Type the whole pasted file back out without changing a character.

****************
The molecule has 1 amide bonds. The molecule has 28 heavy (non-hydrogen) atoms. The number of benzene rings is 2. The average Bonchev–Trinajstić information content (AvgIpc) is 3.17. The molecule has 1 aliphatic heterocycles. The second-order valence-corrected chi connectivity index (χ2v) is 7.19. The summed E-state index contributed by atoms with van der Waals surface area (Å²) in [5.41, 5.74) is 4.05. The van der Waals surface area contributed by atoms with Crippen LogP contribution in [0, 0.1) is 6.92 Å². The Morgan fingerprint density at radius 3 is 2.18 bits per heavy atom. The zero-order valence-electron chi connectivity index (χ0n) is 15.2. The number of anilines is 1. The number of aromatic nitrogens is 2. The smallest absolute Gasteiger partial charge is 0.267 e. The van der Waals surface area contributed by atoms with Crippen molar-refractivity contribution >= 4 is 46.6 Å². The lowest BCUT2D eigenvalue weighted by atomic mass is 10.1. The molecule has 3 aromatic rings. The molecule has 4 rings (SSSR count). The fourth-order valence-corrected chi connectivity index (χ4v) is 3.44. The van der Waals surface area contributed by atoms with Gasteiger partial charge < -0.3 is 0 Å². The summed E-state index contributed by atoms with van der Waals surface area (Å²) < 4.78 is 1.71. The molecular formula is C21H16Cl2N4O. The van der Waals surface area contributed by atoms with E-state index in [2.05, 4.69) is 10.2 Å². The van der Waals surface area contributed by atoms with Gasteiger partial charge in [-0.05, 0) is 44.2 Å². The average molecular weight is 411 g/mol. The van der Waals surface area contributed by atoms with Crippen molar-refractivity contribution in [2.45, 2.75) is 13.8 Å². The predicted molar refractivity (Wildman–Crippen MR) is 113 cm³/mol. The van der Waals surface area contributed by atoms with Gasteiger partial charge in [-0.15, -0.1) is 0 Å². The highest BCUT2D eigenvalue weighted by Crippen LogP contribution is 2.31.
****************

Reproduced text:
The molecule has 1 amide bonds. The molecule has 28 heavy (non-hydrogen) atoms. The number of benzene rings is 2. The average Bonchev–Trinajstić information content (AvgIpc) is 3.17. The molecule has 1 aliphatic heterocycles. The second-order valence-corrected chi connectivity index (χ2v) is 7.19. The summed E-state index contributed by atoms with van der Waals surface area (Å²) in [5.41, 5.74) is 4.05. The van der Waals surface area contributed by atoms with Crippen LogP contribution in [0, 0.1) is 6.92 Å². The Morgan fingerprint density at radius 3 is 2.18 bits per heavy atom. The zero-order valence-electron chi connectivity index (χ0n) is 15.2. The number of anilines is 1. The number of aromatic nitrogens is 2. The smallest absolute Gasteiger partial charge is 0.267 e. The van der Waals surface area contributed by atoms with Crippen molar-refractivity contribution >= 4 is 46.6 Å². The lowest BCUT2D eigenvalue weighted by atomic mass is 10.1. The molecule has 3 aromatic rings. The molecule has 4 rings (SSSR count). The fourth-order valence-corrected chi connectivity index (χ4v) is 3.44. The van der Waals surface area contributed by atoms with Gasteiger partial charge < -0.3 is 0 Å². The summed E-state index contributed by atoms with van der Waals surface area (Å²) < 4.78 is 1.71. The molecular formula is C21H16Cl2N4O. The van der Waals surface area contributed by atoms with E-state index in [2.05, 4.69) is 10.2 Å². The van der Waals surface area contributed by atoms with Gasteiger partial charge in [-0.05, 0) is 44.2 Å². The average molecular weight is 411 g/mol. The van der Waals surface area contributed by atoms with Crippen molar-refractivity contribution in [2.45, 2.75) is 13.8 Å². The predicted molar refractivity (Wildman–Crippen MR) is 113 cm³/mol. The van der Waals surface area contributed by atoms with Gasteiger partial charge in [-0.15, -0.1) is 0 Å². The highest BCUT2D eigenvalue weighted by Crippen LogP contribution is 2.31.